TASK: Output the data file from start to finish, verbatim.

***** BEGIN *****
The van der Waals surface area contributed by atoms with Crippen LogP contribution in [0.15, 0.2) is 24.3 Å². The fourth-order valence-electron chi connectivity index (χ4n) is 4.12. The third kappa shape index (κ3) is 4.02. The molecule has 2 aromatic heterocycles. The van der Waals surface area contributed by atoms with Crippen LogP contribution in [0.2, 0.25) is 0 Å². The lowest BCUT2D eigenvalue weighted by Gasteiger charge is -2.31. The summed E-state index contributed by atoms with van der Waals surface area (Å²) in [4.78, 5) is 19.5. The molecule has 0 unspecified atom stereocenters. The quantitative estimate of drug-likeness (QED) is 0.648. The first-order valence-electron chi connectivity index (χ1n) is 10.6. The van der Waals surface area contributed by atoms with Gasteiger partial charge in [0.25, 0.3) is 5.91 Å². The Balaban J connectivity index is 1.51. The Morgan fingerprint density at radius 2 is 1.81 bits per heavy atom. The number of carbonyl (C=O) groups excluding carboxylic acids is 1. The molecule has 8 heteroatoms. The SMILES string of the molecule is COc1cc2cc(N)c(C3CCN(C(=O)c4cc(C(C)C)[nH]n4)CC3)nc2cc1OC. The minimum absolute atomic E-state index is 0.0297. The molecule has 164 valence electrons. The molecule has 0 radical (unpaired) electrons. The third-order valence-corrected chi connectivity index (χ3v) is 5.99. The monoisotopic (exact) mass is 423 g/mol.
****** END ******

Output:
The van der Waals surface area contributed by atoms with Crippen LogP contribution in [0.15, 0.2) is 24.3 Å². The fourth-order valence-electron chi connectivity index (χ4n) is 4.12. The third kappa shape index (κ3) is 4.02. The molecule has 2 aromatic heterocycles. The van der Waals surface area contributed by atoms with Crippen LogP contribution in [0.2, 0.25) is 0 Å². The lowest BCUT2D eigenvalue weighted by Gasteiger charge is -2.31. The summed E-state index contributed by atoms with van der Waals surface area (Å²) in [4.78, 5) is 19.5. The molecule has 0 unspecified atom stereocenters. The quantitative estimate of drug-likeness (QED) is 0.648. The first-order valence-electron chi connectivity index (χ1n) is 10.6. The van der Waals surface area contributed by atoms with Gasteiger partial charge in [0.25, 0.3) is 5.91 Å². The Balaban J connectivity index is 1.51. The Morgan fingerprint density at radius 2 is 1.81 bits per heavy atom. The number of carbonyl (C=O) groups excluding carboxylic acids is 1. The molecule has 8 heteroatoms. The SMILES string of the molecule is COc1cc2cc(N)c(C3CCN(C(=O)c4cc(C(C)C)[nH]n4)CC3)nc2cc1OC. The minimum absolute atomic E-state index is 0.0297. The molecule has 164 valence electrons. The molecule has 0 radical (unpaired) electrons. The third-order valence-corrected chi connectivity index (χ3v) is 5.99. The monoisotopic (exact) mass is 423 g/mol.